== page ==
Science Minister Sam Gyimah said that all are working hard to ensure the UK thrives in the commercial space age as part of the Government’s Industrial Strategy — it’s fantastic to see the world’s first commercial deep space communications network coming to Cornwall. The UK Space Agency has played a vital role in supporting this partnership and will continue to work alongside industry, local leaders and international partners to grow the UK’s share of the global space market. We already play a significant role in satellite manufacturing, with one in four of the world’s telecommunications satellites built in the UK, and want to establish the UK as a world-leading destination for space launch.
Goonhilly CEO Ian Jones added that a great deal of interest in using the upgraded antenna has been generated from our international customer base. This includes space agencies, such as ESA, as well as some of the new private space exploration companies. The team at Goonhilly, along with colleagues at the LEP, ESA and the UK Space Agency, have been working incredibly hard to achieve this fantastic outcome. All now look forward to getting on with the upgrade work which will bring a new expansion of the company.
The UK’s Local Growth Minister, Jake Berry, added that it is very encouraging to see a Local Enterprise Partnership using Government’s Growth Deal funding to support a rapidly growing sector through public and private sector collaboration. This contract will create skilled new jobs in the local area while assuring Cornwall’s place in history for its contribution to space exploration.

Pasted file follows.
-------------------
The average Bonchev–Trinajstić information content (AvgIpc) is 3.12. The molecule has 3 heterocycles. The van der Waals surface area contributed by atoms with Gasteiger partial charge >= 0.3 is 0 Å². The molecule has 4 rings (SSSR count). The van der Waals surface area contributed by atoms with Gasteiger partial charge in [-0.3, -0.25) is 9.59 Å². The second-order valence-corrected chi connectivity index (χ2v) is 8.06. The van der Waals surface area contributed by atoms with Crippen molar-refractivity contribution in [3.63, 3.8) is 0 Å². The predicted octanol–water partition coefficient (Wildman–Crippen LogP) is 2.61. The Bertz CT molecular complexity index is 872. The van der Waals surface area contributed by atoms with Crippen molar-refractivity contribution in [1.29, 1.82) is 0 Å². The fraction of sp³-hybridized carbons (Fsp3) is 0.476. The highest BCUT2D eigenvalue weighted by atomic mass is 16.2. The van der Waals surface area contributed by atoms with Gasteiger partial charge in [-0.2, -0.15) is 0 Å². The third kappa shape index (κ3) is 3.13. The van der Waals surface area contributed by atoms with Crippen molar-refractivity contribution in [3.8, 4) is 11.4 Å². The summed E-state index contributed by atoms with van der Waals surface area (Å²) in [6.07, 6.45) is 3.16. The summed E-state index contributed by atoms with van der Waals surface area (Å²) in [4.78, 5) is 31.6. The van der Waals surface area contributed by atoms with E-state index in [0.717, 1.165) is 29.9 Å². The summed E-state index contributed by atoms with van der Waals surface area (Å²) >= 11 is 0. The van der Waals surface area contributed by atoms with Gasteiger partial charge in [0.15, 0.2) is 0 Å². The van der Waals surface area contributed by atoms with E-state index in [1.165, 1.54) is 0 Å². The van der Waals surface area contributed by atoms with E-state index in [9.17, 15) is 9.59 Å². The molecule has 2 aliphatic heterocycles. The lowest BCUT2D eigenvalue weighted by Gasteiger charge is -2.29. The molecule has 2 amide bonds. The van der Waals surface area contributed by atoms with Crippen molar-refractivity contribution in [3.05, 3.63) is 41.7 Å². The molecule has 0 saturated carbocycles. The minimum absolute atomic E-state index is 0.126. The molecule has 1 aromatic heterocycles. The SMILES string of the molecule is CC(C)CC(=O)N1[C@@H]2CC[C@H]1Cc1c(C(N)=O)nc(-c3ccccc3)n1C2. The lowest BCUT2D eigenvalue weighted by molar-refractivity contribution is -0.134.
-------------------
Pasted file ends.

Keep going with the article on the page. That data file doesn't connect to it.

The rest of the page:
Sandra Rothwell,CEO of the Cornwall and Isles of Scilly LEP, noted that this is a fantastic boost to Cornwall’s space ambitions and significantly enhances what the UK can offer the fast-growing global space industry — which is a key ambition of the Government’s Industrial Strategy. There will be more than 50 lunar and deep space missions planned over the next decade and it means our region can participate directly in global space programs. This is a major strategic investment by the LEP, using Growth Deal funding to build on our existing world-class assets to create an economy fit for the 21st century.
David Parker, ESA’s Director of Human and Robotic Exploration, commented that ESA's missions to the Moon, Mars and beyond help answer profound questions about the origins of life and humanity's place in the Universe. They demand cutting-edge skills and technology while also inspiring the next generation with curiosity and wonder. Upgrading the Goonhilly Earth Station for the new era of space exploration, which involves many countries and organizations around the world, should position it as key player in this exciting future.
Rolf Densing, ESA's Director of Operations, reported that by the middle 2020s, ESA’s deep-space communication needs for current missions, like Gaia and ExoMars, and future missions such as BepiColombo, Solar Orbiter and Juice, are projected to exceed the Agency's current capacity by up to 50 percent. Upgrading Goonhilly and building up a commercial capability to support future exploration missions is good for ESA, good for European science and industry and excellent value for European taxpayers.